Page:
For more than 20 years, David Parsons has been creating exuberant and energetic modern works for his company, Parsons Dance. He boasts a repertoire of more than 70 pieces—and that doesn’t include dances commissioned by other companies, such as New York City Ballet and Alvin Ailey American Dance Theater. Born in Chicago and raised in Kansas City, MO, Parsons first studied gymnastics before beginning his dance training at 12. He moved to NYC at 17 and just eight months later joined the Paul Taylor Dance Company, where he performed for nine years before founding Parsons Dance in 1987. As a choreographer, Parsons’ style combines the refined control of ballet with the freedom of modern dance. In his signature work, Caught, a dancer appears suspended in the air, an optical illusion created by the clever use of a strobe light that captures the dancer mid-leap while shadowing his (or her) moments of touchdown. Parsons Dance tours extensively, so look for the company at a theater near you. —Katie Rolnick
Get ready: You’re about to take a chance and move to NYC at the ripe old age of 17, to see what the dance capital of the world has to offer. You’ll find the choreographer whose work speaks to you: Paul Taylor. You’ll dance with his company for nine years before beginning to make and perform dances of your own.
Right now, it’s probably hard to believe all the wonderful things you’ll be lucky enough to do. Your dances will be performed by companies all over
the world. And when you ultimately make the difficult decision to leave the Paul Taylor Dance Company, after it’s nurtured you for many years, it will pay off.
You’ll create your own dance company, for which you’ll be a little bit of everything: choreographer, administrator, wardrobe supervisor. But you’ll need to remember to stay in class and keep growing as a dancer, too. That’s a skill that will remain valuable throughout your career.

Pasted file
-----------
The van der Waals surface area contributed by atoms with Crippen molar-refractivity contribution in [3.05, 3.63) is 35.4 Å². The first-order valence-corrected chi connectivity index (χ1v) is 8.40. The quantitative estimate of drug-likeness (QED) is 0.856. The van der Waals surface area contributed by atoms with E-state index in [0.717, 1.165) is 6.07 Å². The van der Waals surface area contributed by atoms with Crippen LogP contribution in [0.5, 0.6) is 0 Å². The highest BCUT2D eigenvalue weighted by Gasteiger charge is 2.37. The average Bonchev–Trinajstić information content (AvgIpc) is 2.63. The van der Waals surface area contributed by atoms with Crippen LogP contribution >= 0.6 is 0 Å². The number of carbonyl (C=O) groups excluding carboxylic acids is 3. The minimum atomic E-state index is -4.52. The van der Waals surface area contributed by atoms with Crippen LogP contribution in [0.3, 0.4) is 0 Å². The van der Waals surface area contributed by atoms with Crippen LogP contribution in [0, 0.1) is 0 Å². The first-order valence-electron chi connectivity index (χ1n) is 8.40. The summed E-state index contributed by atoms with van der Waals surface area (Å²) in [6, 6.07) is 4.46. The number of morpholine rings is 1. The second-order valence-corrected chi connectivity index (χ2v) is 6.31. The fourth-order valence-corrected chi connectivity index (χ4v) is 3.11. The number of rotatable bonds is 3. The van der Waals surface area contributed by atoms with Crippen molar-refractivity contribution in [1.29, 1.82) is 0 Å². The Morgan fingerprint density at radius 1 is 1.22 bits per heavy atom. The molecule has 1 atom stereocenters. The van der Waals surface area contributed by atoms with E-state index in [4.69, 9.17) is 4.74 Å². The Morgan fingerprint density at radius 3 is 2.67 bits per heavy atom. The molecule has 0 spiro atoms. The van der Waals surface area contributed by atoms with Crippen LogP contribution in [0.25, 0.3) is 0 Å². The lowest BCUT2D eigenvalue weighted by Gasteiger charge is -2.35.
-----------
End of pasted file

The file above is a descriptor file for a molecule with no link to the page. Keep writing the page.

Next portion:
The world of dance is forever challenging. But you’ll find that dealing with all the aspects of this amazing art form—movement, color, light, content—will make you a better, more mature artist.
P.S. The dance world is extremely small—so don’t burn those bridges!
Remember that fabulous old-school clip of dancers tapping in pointe shoes that Tabitha and Napoleon D'umo brought to our attention back in March? As we mentioned then, toe-tap dancing was actually super popular back in the 1920s and 30s—which means there are more videos where that one came from. And because #ToeTapTuesday has a nice ring to it, we thought we'd take this opportunity to introduce you to Dick and Edith Barstow, a toe-tapping brother and sister duo from that era who are nothing short of incredible:
Guess who's back? Back again? The Academy's back! Tell a friend.
After one day at The Academy, the All Stars have successfully taken the Top 100 down to 62. But their work is just getting started: Now they need to keep narrowing the field to a Top 10, ultimately deciding who each will partner with during the live shows.
We've said it before and we'll say it again: New York City Ballet principal Sara Mearns is some SERIOUS #goals. Her strength and power onstage borders on superhuman. But what's extra magical about Mearns is that she really puts in the fitness and cross-training work outside of the rehearsal studio. And she's overcome her fair share of injuries. Which is why she was the perfect source for Vogue's latest ballet fitness story.
Well, this brings class videos to a whole new level! Choreographer Phil Wright and dancer Ashley Liai have been together eight-plus years, but she was still in total shock when he proposed to her mid-dance at Millennium Dance Complex earlier this week. Why? Well, the whole thing was unbelievably perfect.